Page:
I was commissioned to write a roundup of the best free photo-editing software for Digital Camera World and you can read the full version here. There wasn’t the space or to cover every single application out there, so if I’ve missed out anyone’s favourite, apologies for that.
I won’t repeat the whole list here, but researching and writing this story highlighted some interesting questions about ‘free’ software and whether it’s worth using.
Open source altruism
GIMP is one of the best-know free open-source photo-editing applications of all, but I was also struck by Darktable and its non-destructive Lightroom-style workflow. Both programs are open source, developed by teams of programmers working and collaborating for no profit for the good of the photographic community.
So would I use either program myself? No. I admire the effort that’s gone into them but I would rather pay for a commercial application which runs faster and smoother, with a more polished interface, a faster development cycle and backed by companies with the money for software research and development. Besides, programmers should get paid for their work, just like the rest of us.
Free vs freemium
Many programs which are promoted as being ‘free’ are actually just ‘lite’ versions of a commercial product. It’s like the old-fashioned version of in-app purchases. It’s possible that the free version will do everything you need if your needs are simple, but very often it turns out you need the premium version to get the tools and effects you really want.
Examples include Picktorial, Photoscape X and InPixio Photo Editor. There’s nothing shady or underhand about this, it’s a deal like any other, but you do need to be aware of what ‘free’ software may be leading you into.
Bundled software you just don’t notice
You might have free software already that you just haven’t paid any attention to. Apple Photos is a good deal better than many ‘free’ apps out there and camera makers publish free-to-download editors and RAW converters for their cameras which are actually pretty decent.
Canon’s Digital Photo Professional does as good a job at processing your RAW files as you can get, and Nikon’s Capture NX-D even offers local adjustments. I’m not a big fan of the branded SilkPix variants used by Fujifilm and Panasonic, but hey, these are free too.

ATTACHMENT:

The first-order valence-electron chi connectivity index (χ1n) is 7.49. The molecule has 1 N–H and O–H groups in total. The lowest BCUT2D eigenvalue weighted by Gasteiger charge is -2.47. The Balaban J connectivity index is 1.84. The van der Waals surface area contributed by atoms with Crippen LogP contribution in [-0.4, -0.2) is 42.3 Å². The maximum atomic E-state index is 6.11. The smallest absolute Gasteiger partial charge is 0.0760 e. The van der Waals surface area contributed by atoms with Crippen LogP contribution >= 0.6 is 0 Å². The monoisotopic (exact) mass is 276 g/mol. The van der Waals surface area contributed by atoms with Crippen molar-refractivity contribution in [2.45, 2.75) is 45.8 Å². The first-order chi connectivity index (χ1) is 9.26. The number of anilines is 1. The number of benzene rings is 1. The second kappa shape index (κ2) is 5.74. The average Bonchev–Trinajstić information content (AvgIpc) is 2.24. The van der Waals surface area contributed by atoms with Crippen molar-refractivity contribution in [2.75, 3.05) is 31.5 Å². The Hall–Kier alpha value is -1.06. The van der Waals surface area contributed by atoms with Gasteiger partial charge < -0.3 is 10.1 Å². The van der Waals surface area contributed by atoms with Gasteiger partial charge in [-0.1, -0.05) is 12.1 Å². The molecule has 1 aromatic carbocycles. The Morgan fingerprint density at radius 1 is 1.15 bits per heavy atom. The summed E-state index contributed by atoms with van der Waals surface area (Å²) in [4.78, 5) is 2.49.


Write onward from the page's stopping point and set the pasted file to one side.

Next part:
Are we looking at ‘free’ the right way?
So this is the thing. Is a free program infinitely better value than one you have to pay for, or is that going too far? I mean, we make a big deal of one product being half the price of another, and get practically apoplectic if one is a tenth the price of another, but are we multiplying when we should be adding?
I’ll explain. So let’s say you compare GIMP with Affinity Photo. GIMP is free, but Affinity Photo is around £50/$50. That doesn’t make GIMP infinitely better value, it just makes it £50/$50 cheaper.
Look at it this way. Would you pay an extra £50/$50 to be able to use Affinity Photo instead? Well, I would.
And then there’s ‘opportunity cost’
Opportunity cost is a term in economics to describe the cost of not choosing an alternative. If you choose a free app over a commercial one, what’s it going to cost you?
How about the time taken to master a highly technical piece of open source software, or the effort needed to find workarounds for processes not directly supported by your free app? Free software may not offer the tools, the features, the effects and the ideas you get with commercial software. You’ve saved money but you’ve lost the opportunity to do something new, different, better and faster with your images.
The lure of free software is very strong, and I’ve used it plenty of times myself, but you have to make sure it’s delivering what you need and that the money you’ve saved isn’t cancelled out by what this software actually costs you in time, effort and its own limitations.